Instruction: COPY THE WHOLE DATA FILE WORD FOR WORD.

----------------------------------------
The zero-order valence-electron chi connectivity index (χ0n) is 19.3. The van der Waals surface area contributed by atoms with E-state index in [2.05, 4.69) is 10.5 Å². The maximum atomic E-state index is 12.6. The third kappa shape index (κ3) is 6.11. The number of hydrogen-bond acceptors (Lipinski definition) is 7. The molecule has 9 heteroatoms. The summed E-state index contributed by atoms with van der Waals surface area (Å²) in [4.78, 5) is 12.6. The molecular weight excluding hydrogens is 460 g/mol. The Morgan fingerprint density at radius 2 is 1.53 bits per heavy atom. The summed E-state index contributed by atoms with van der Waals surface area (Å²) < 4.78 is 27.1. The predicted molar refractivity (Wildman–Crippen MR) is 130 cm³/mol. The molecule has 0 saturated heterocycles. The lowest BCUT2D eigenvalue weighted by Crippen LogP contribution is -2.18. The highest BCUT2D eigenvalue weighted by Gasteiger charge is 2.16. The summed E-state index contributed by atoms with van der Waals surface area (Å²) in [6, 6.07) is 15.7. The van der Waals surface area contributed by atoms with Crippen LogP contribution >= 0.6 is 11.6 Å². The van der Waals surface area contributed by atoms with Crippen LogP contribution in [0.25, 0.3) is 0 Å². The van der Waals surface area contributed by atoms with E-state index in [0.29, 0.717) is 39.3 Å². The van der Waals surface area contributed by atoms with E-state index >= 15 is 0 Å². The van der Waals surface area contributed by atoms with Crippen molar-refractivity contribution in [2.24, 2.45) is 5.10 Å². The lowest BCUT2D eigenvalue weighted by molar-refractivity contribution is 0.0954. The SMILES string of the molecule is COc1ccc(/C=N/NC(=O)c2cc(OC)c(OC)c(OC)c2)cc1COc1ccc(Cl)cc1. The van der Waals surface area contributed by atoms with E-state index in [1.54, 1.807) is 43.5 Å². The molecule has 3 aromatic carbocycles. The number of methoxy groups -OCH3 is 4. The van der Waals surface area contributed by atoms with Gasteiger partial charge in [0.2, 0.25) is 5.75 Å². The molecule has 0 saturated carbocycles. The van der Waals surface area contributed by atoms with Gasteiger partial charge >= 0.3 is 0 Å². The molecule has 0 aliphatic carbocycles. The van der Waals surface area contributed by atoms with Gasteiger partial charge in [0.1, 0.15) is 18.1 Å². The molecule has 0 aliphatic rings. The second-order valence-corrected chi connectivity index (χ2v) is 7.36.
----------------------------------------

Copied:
The zero-order valence-electron chi connectivity index (χ0n) is 19.3. The van der Waals surface area contributed by atoms with E-state index in [2.05, 4.69) is 10.5 Å². The maximum atomic E-state index is 12.6. The third kappa shape index (κ3) is 6.11. The number of hydrogen-bond acceptors (Lipinski definition) is 7. The molecule has 9 heteroatoms. The summed E-state index contributed by atoms with van der Waals surface area (Å²) in [4.78, 5) is 12.6. The molecular weight excluding hydrogens is 460 g/mol. The Morgan fingerprint density at radius 2 is 1.53 bits per heavy atom. The summed E-state index contributed by atoms with van der Waals surface area (Å²) < 4.78 is 27.1. The predicted molar refractivity (Wildman–Crippen MR) is 130 cm³/mol. The molecule has 0 saturated heterocycles. The lowest BCUT2D eigenvalue weighted by Crippen LogP contribution is -2.18. The highest BCUT2D eigenvalue weighted by Gasteiger charge is 2.16. The summed E-state index contributed by atoms with van der Waals surface area (Å²) in [6, 6.07) is 15.7. The van der Waals surface area contributed by atoms with Crippen LogP contribution >= 0.6 is 11.6 Å². The van der Waals surface area contributed by atoms with Crippen LogP contribution in [0.25, 0.3) is 0 Å². The van der Waals surface area contributed by atoms with E-state index in [0.29, 0.717) is 39.3 Å². The van der Waals surface area contributed by atoms with E-state index >= 15 is 0 Å². The van der Waals surface area contributed by atoms with Crippen molar-refractivity contribution in [2.24, 2.45) is 5.10 Å². The lowest BCUT2D eigenvalue weighted by molar-refractivity contribution is 0.0954. The SMILES string of the molecule is COc1ccc(/C=N/NC(=O)c2cc(OC)c(OC)c(OC)c2)cc1COc1ccc(Cl)cc1. The van der Waals surface area contributed by atoms with E-state index in [1.54, 1.807) is 43.5 Å². The molecule has 3 aromatic carbocycles. The number of methoxy groups -OCH3 is 4. The van der Waals surface area contributed by atoms with Gasteiger partial charge in [0.2, 0.25) is 5.75 Å². The molecule has 0 saturated carbocycles. The van der Waals surface area contributed by atoms with Gasteiger partial charge >= 0.3 is 0 Å². The molecule has 0 aliphatic carbocycles. The van der Waals surface area contributed by atoms with Gasteiger partial charge in [0.1, 0.15) is 18.1 Å². The molecule has 0 aliphatic rings. The second-order valence-corrected chi connectivity index (χ2v) is 7.36.